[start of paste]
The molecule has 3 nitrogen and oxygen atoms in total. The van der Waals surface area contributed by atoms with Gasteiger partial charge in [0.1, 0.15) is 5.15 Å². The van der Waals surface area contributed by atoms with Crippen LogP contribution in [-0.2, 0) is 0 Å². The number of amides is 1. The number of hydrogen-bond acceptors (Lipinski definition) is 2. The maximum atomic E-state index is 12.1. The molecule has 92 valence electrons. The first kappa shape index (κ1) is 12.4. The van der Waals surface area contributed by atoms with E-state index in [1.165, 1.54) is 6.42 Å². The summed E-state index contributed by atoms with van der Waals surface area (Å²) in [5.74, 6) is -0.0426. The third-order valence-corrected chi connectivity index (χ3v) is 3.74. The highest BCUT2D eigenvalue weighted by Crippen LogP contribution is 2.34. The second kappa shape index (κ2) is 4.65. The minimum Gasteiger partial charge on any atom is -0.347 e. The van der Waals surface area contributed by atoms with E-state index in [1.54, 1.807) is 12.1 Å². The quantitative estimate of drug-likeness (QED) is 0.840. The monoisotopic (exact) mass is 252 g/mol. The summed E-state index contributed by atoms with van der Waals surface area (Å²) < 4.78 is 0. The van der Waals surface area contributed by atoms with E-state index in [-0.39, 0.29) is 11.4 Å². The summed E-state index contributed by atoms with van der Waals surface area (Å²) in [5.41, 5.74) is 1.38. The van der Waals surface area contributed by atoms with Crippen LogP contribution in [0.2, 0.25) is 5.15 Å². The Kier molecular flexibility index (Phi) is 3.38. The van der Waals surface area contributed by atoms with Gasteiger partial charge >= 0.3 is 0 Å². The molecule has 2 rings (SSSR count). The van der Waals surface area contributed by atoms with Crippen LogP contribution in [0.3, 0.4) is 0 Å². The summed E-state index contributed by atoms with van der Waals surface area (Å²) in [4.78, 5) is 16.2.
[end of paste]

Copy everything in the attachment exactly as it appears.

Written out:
The molecule has 3 nitrogen and oxygen atoms in total. The van der Waals surface area contributed by atoms with Gasteiger partial charge in [0.1, 0.15) is 5.15 Å². The van der Waals surface area contributed by atoms with Crippen LogP contribution in [-0.2, 0) is 0 Å². The number of amides is 1. The number of hydrogen-bond acceptors (Lipinski definition) is 2. The maximum atomic E-state index is 12.1. The molecule has 92 valence electrons. The first kappa shape index (κ1) is 12.4. The van der Waals surface area contributed by atoms with E-state index in [1.165, 1.54) is 6.42 Å². The summed E-state index contributed by atoms with van der Waals surface area (Å²) in [5.74, 6) is -0.0426. The third-order valence-corrected chi connectivity index (χ3v) is 3.74. The highest BCUT2D eigenvalue weighted by Crippen LogP contribution is 2.34. The second kappa shape index (κ2) is 4.65. The minimum Gasteiger partial charge on any atom is -0.347 e. The van der Waals surface area contributed by atoms with E-state index in [1.54, 1.807) is 12.1 Å². The quantitative estimate of drug-likeness (QED) is 0.840. The monoisotopic (exact) mass is 252 g/mol. The summed E-state index contributed by atoms with van der Waals surface area (Å²) < 4.78 is 0. The van der Waals surface area contributed by atoms with E-state index in [-0.39, 0.29) is 11.4 Å². The summed E-state index contributed by atoms with van der Waals surface area (Å²) in [5.41, 5.74) is 1.38. The van der Waals surface area contributed by atoms with Crippen LogP contribution in [0.2, 0.25) is 5.15 Å². The Kier molecular flexibility index (Phi) is 3.38. The van der Waals surface area contributed by atoms with Gasteiger partial charge >= 0.3 is 0 Å². The molecule has 2 rings (SSSR count). The van der Waals surface area contributed by atoms with Crippen LogP contribution in [0.3, 0.4) is 0 Å². The summed E-state index contributed by atoms with van der Waals surface area (Å²) in [4.78, 5) is 16.2.